Permanent – While most landscape fabrics are comprised of some type of plastic fiber, they are not permanent. Some cheaper fabrics will degrade in the soil, while others get pulled up by the gardener pulling up a weed. And if you like to plant lots of annuals in your landscape beds, you will wind up with Swiss cheese landscape fabric as you must cut holes to reach the soil beneath for the plant roots.
Are there alternatives to landscape fabric?
So what, if anything, can be used under the mulch? Here are few other alternatives to landscape fabrics:
Newspaper – Many homes have a pile of old newspapers and if not old papers can often be picked up at the newspaper printer. Some commercial garden suppliers are now offering newsprint in large rolls. A preference for using newspaper is that it is not permanent. The newsprint should decompose over time, so it shouldn’t become a barrier to planting say a flat of annuals. Use only a couple of sheets thick as too much newsprint could lead to an impermeable barrier. Avoid using glossy paper inserts.
Cardboard - Lots of gardeners use cardboard, but I would offer some words of caution with this material. Cardboard is often covered in tape, stickers, and other labels. These are coated in plastic, don’t decompose quickly, and often work their way to the surface. Some cardboards are also coated in wax or plastic material. This prevents water from moving to the soil. And plain cardboard can also act as a water barrier. I have used in my garden to smother weeds and when I’ve watered plants surrounded by cardboard, the majority of the water sheds off and doesn’t move into the soil beneath. This runoff is especially bad if the cardboard is dry. If you still plan to use cardboard, make sure it is not coated, remove any labels and staples, and cut a wide enough hole around your plants to make sure water can get through to the roots.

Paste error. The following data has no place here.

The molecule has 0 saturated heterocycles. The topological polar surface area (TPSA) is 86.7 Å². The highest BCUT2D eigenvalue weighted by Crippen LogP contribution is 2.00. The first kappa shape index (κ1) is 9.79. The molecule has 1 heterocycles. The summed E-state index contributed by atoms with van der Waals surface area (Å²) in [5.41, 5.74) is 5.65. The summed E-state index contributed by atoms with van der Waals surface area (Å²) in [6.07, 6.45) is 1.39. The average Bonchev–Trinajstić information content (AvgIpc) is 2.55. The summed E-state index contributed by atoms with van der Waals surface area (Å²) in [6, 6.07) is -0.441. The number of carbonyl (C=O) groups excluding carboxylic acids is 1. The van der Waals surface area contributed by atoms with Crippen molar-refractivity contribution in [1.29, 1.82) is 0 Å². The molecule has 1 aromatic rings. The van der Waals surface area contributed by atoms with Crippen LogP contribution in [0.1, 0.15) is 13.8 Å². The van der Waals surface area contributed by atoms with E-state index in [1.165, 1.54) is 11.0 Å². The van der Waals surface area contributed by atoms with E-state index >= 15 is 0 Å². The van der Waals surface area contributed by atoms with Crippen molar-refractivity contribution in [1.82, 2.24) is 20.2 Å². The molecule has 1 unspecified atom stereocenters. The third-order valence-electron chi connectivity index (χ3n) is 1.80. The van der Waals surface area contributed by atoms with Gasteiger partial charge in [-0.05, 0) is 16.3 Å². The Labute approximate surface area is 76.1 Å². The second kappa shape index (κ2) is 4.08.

Plastic – Truly the wrong direction to take, but I see plastic sheets go down all the time under mulch. We really don’t need more plastic in the environment. Unless you’re building a pond, just steer clear of this stuff.
Wood Mulch – Yes, the very stuff you usually install on top of landscape fabric, just more of it. Up to six inches on new landscape beds can help suppress that first flush of weeds. Not all wood mulch is created equal. Shredded mulch fibers tend to knit together over time and create a shell that needs to be cultivated at least once per year. Large or coarse wood chips tend not to create a mulch shell and allow water and air to move into the soil. A lot more gardeners are utilizing arborist wood chips, which are typically chipped into coarse sizes and often free.
Good Growing Tip of the Week: I would be remiss to not mention rock mulch as something that often gets installed on top of landscape fabric. From a horticultural perspective, rock does not add any value to the plants, in fact, rock may create more inhospitable conditions. Some uses for rock mulch are if you’re growing an alpine rock garden, installing rock where plants won’t grow, or a bare spot to mix pesticides or place containers. I’ve also pushed enough wheelbarrows of granite gravel to be heavily biased against rock mulch.